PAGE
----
In the original formulation, the GPA model’s initial processual focus was on goals. These were understood to have been activated by a match between a subjective situation and the person’s cognitive stores. Little effort was made to theorize situations, although some work was done to identify dimensions of persuasive situations. Experimenters supplied respondents with an instruction (e.g., “you need to persuade a friend to give you a ride”), and simply assumed that the respondents understood the situation in the same way as the experimenter.
A notable advance was Dillard and Solomon’s (2000) conceptualization of situations as “social densities.” Just as the universe is mainly vacuum interrupted by densities of gravity and mass, so our social world contains recognizable clumps of social significance. An exploratory space vessel might aim at a particular mass, and similarly, people orient to repetitive kinds of interaction. These social densities are stored in long-term memory as nodes, which may well be labeled with a particular name (e.g., persuade, acquaint, etc.). Dillard and Solomon continue to formulate these social densities in terms of their goal structures.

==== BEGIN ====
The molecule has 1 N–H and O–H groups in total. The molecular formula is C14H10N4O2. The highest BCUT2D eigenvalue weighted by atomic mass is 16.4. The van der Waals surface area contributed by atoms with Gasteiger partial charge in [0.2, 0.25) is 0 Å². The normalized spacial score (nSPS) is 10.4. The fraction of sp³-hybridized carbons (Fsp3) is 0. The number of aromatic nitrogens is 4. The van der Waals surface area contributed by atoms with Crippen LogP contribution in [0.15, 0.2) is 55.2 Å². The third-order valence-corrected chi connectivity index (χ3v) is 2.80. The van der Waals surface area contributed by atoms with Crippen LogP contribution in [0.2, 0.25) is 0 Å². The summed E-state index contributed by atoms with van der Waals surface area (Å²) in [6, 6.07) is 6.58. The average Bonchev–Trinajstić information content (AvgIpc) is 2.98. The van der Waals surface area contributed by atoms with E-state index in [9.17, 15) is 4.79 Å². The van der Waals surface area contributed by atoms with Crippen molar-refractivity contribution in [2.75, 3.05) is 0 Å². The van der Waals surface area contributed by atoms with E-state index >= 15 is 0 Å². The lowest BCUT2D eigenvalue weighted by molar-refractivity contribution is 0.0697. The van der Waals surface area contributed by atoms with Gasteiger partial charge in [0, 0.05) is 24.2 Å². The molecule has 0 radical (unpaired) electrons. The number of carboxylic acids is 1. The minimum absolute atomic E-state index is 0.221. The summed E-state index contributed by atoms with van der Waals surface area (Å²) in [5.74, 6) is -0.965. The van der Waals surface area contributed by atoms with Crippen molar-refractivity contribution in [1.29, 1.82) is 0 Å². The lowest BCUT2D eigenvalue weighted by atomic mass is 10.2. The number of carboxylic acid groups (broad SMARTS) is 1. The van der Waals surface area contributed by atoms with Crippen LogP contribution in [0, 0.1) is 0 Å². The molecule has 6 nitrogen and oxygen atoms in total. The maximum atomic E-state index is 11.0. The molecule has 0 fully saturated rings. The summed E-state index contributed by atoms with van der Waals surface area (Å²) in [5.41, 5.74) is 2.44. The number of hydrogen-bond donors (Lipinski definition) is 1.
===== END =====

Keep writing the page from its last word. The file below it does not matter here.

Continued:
Some other points of view appear in the literature. Hample (2005) suggests these omissions: obstacles, barriers, climates, and perception of both self and other. He believes that messages will be produced in respect to these situational elements, as well as to goals. O’Keefe (1988) objects to viewing goals only as subjective. Her idea is that situations have objective constraints, regardless of whether they are subjectively noticed. Persuasion, for instance, is inherently threatening to the face of the target, and a persuader who is oblivious to this will be punished, perhaps with ineffectiveness or disdain. And other scholars notice that not all communication-relevant situations actually generate messages (Berger 2004; Dillard 2004; Hample 2005).